The primary audience for the dashboard is the health system and health professionals, as an aid to making decisions affecting the development of better services. Patients and members of the public with an interest to achieve a better understand of how cancer services in their local areas are working, were also given an opportunity to comment at this stage.
Some patients, and clinicians, may argue that it this sort of approach turns the patient into an integer, but as somebody who has worked at the european level of health policy in Brussels, I do think it’s critical for people to have better indicators, a capacity to monitor, outcomes included, and an ability to reach for world-leading result. Something, which sadly, the UK in general – if I may be terribly lazy with sweeping generalities – has some battles to fight when compared with some OECD/EU-12/15 figures. Turning the UK’s historic cancel outcomes weakness into a world class innovator with agile metrics and smarter developed solutions for better outcomes can only be a good thing.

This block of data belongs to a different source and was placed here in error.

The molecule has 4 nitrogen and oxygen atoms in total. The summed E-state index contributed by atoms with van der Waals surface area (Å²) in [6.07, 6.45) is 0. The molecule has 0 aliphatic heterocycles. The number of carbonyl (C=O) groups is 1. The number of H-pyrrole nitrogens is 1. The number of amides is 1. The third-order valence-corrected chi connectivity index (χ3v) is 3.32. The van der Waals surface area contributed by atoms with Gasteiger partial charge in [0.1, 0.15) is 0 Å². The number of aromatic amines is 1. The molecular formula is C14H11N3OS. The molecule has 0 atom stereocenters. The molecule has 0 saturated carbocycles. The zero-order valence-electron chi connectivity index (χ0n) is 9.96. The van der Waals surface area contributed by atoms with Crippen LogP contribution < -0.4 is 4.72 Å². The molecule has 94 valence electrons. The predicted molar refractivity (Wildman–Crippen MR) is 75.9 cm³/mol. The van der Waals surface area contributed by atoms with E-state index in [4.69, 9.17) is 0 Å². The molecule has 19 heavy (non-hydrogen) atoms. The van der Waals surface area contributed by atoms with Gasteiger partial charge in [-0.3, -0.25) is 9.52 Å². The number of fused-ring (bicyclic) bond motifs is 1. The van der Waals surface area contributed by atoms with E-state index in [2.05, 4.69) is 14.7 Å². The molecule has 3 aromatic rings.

December 2015 – July 2016:
NHS England – ‘European Union guidance – Patient engagement’ Reference group.
Invited up by The National Health Service Commissioning Board (branded as ‘NHS England’), I am a Reference Group member and active participant to the reformulation of current communication regarding to the guidance given to patients living in England who wish to access NHS-funded healthcare in another European Economic Area (EEA) country through the ‘EU Directive’ route, and ‘S1’ schemes. Related to this, I recently attended the ‘design event’ with patients, carers, and related organisations to best ensure the communication is concise, accurate, and clear.
Attended by policy, clinical and IT specialists, this ‘unconference’ event sought to collate the challenges, solutions and opportunities for IT within the NHS’s 9,000 organisations. As ongoing efforts of early prototyping ‘NHS.alpha’ and much more continue, attendees remain in touch and share learnings and thoughts.